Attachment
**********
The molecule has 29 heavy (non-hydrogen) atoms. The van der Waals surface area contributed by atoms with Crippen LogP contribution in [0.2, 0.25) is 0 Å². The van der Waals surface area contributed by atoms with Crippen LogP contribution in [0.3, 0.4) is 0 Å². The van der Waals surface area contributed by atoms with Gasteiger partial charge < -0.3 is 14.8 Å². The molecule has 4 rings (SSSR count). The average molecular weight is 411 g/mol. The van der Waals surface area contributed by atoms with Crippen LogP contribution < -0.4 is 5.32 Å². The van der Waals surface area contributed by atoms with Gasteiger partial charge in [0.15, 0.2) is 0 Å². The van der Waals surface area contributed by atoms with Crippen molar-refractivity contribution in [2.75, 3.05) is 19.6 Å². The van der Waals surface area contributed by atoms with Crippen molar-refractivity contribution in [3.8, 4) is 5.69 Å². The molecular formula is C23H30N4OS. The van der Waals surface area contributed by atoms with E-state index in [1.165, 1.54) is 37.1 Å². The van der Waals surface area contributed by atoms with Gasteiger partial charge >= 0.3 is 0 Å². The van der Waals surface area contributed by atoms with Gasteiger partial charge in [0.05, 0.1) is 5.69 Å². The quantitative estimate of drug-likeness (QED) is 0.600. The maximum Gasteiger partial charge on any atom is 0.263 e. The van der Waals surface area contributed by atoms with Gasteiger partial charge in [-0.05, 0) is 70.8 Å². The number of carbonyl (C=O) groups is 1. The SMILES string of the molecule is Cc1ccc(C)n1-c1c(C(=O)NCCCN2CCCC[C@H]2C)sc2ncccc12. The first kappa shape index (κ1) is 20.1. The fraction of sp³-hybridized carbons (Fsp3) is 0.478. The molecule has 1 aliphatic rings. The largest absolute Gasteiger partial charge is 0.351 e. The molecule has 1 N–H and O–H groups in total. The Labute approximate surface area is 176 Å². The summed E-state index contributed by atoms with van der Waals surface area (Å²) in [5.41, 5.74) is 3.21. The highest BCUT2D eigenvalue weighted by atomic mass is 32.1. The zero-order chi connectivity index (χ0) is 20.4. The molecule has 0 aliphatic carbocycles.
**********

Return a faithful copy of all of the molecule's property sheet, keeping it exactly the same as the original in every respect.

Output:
The molecule has 29 heavy (non-hydrogen) atoms. The van der Waals surface area contributed by atoms with Crippen LogP contribution in [0.2, 0.25) is 0 Å². The van der Waals surface area contributed by atoms with Crippen LogP contribution in [0.3, 0.4) is 0 Å². The van der Waals surface area contributed by atoms with Gasteiger partial charge < -0.3 is 14.8 Å². The molecule has 4 rings (SSSR count). The average molecular weight is 411 g/mol. The van der Waals surface area contributed by atoms with Crippen LogP contribution < -0.4 is 5.32 Å². The van der Waals surface area contributed by atoms with Gasteiger partial charge in [0.15, 0.2) is 0 Å². The van der Waals surface area contributed by atoms with Crippen molar-refractivity contribution in [2.75, 3.05) is 19.6 Å². The van der Waals surface area contributed by atoms with Crippen molar-refractivity contribution in [3.8, 4) is 5.69 Å². The molecular formula is C23H30N4OS. The van der Waals surface area contributed by atoms with E-state index in [1.165, 1.54) is 37.1 Å². The van der Waals surface area contributed by atoms with Gasteiger partial charge >= 0.3 is 0 Å². The van der Waals surface area contributed by atoms with Gasteiger partial charge in [0.05, 0.1) is 5.69 Å². The quantitative estimate of drug-likeness (QED) is 0.600. The maximum Gasteiger partial charge on any atom is 0.263 e. The van der Waals surface area contributed by atoms with Gasteiger partial charge in [-0.05, 0) is 70.8 Å². The number of carbonyl (C=O) groups is 1. The SMILES string of the molecule is Cc1ccc(C)n1-c1c(C(=O)NCCCN2CCCC[C@H]2C)sc2ncccc12. The first kappa shape index (κ1) is 20.1. The fraction of sp³-hybridized carbons (Fsp3) is 0.478. The molecule has 1 aliphatic rings. The largest absolute Gasteiger partial charge is 0.351 e. The molecule has 1 N–H and O–H groups in total. The Labute approximate surface area is 176 Å². The summed E-state index contributed by atoms with van der Waals surface area (Å²) in [5.41, 5.74) is 3.21. The highest BCUT2D eigenvalue weighted by atomic mass is 32.1. The zero-order chi connectivity index (χ0) is 20.4. The molecule has 0 aliphatic carbocycles.